When it comes to the management and handling data so that it is useable, the public sector is – despite common perceptions – beating the private sector.

This is according to research by Veritas Technologies, which focused on how the sector handles data, and whether it has been converted into a useable form.

It found that 30% of data stored by organisations in the public sector is considered clean and has a known value – in other words, its owners know what it contains and it is useful. And while this may not seem like a particularly large percentage, it compares favourably to private sector companies, where only 15% is clean.

The amount of redundant, obsolete and trivial (ROT) data – essentially junk – is also lower compared to the private sector, accounting for 20% of all public sector data, compared to 35% in private companies.

Dark data remains a problem for the public sector

However, when it comes to dark data – that is, data where the value isn’t known, both are at 50%, which according to Veritas has a severe impact on efficiency.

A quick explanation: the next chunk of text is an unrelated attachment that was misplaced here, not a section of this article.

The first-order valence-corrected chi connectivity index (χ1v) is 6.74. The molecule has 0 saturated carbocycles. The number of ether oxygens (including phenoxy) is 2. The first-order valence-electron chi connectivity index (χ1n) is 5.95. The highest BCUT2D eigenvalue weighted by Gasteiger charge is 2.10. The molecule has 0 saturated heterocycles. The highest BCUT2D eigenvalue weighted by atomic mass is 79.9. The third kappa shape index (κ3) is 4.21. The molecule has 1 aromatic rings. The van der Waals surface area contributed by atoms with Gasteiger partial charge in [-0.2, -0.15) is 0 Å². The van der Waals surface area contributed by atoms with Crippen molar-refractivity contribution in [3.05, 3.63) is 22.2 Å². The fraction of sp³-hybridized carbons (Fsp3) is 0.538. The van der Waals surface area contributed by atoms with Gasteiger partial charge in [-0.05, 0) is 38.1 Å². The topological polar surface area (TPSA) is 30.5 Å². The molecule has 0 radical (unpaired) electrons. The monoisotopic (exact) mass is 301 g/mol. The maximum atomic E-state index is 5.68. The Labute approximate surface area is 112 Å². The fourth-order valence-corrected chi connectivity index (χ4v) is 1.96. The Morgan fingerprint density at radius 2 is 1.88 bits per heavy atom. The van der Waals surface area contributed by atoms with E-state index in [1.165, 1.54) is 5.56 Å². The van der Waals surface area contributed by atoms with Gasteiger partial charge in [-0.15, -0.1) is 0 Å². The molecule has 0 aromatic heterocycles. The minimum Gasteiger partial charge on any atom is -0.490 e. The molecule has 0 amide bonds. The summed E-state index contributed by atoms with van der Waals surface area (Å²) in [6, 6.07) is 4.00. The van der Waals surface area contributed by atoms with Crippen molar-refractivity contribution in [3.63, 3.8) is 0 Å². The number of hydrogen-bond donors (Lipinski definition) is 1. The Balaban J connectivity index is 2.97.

And what’s more, much of this data is dark because it isn’t being tagged when it is created, with 27% of those surveyed across all sectors saying they almost never tag data.

Furthermore, 83% don’t do this because they are under the impression that it is expensive to do.

“There is a misconception that tagging data must be a long, laborious and costly process, but it doesn’t have to be – all you need is the right insight into data,” said Andy Warren, UK&I director, public sector, at Veritas Technologies.

“The average survey respondent was spending as much as £696,460 a year on data storage, half of which is dark. Tagging data, as basic as it sounds, is the first step in getting control of it, and can very effectively form the foundation to a programme that reduces cost and increases efficiency.”


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